The psychology of asking “why?” to oneself is so important but often overlooked – perhaps due to the uncanny discovery of our innermost deceits. One quote I’ve picked up in my weekly reading which I found deeply rewarding was:
All of humanity’s problems stem from man’s inability to sit quietly in a room alone. — Pascal
In my frequent conversations with intrepid entrepreneurs who were looking to raise funds, one common reason that surfaced was that it was to gain speed in building their businesses. However when probed deeper, most couldn’t explain how the funds would be used, whether strategically or tactically. The answers typically danced around “hiring more heads”, “increasing marketing efforts”, “developing a better product” and one even said “just as a buffer…”.
While all the above seems logical since they make up the spectrum of business operations, banking on cash as a panacea for creating a strong business can be dangerously naive. In fact the outcome can be completely counter-intuitive.
Whether through debt or equity financing, there is a cost to capital. Fund-raising brings alongside other intrinsic and invisible burdens such as investor expectations and diminishing control (in the case of equity financing). Simply sitting on a stockpile of cash only provides a false sense of security that heightens the oblivion to impending challenges to the business.
With more cash, a business gets more fuel to grow – but there is corresponding pressure on capital efficiency. The greater challenge is that capital efficiency is a lag indicator, meaning the entrepreneur has to decide his bets and boulders ahead of time. Unfavourable outcomes are usually too painful and too late for course correction.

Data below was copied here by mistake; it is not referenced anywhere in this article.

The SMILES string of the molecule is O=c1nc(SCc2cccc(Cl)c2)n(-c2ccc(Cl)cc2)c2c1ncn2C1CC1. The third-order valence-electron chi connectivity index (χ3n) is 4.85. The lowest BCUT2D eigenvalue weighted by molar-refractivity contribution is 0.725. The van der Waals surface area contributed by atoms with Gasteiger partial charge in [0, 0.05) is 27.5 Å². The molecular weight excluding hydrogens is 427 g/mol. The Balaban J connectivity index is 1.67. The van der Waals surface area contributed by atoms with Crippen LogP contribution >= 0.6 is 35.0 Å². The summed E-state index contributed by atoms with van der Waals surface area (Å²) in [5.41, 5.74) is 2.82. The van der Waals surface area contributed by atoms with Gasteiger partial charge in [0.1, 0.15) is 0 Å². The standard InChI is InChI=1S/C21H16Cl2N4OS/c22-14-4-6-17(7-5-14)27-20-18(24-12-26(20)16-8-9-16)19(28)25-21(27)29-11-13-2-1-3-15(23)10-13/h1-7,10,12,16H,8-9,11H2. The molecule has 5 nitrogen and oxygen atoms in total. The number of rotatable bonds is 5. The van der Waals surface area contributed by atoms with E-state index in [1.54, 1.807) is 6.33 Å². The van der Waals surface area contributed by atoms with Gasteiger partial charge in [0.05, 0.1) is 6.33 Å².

Some entrepreneurs would cite the need for more capital to test-and-learn about the market. While testing hypotheses is definitely a necessity in an ever changing and dynamic world, this strategy hinges more on the quality than quantity of the hypotheses to be tested. Testing everything means testing nothing.
Moreover, many entrepreneurs are themselves victims of the start-up cult. Exotic off-sites, sleep pods, ping-pong tables, gym machines in offices, the list goes on. The controversy lies in creating an extravagant culture that masquerades behind employee welfare. In this respect, the tech start-up scene has no lack of such examples, especially perpetuated by the rising co-working space culture.
Acute stress response (also known as “fight, flee, freeze”), a theory by Walter Bradford Cannon describes human’s response in a crisis. It is imperative for the entrepreneur to understand if the fund-raising’s inherent goal is actually for the business to “fight” or “flee”, otherwise in crunch times and without building up the right muscles, the likely response would be to “freeze” and collapse eventually.
The entrepreneurship journey is not just about creating economic value but well-being for the society including the entrepreneur himself/herself. Fund-raising calls for entrepreneurs to have an ontological inversion so that not only resilient businesses may be built but strong culture of accountability in people can develop continuously in the long run.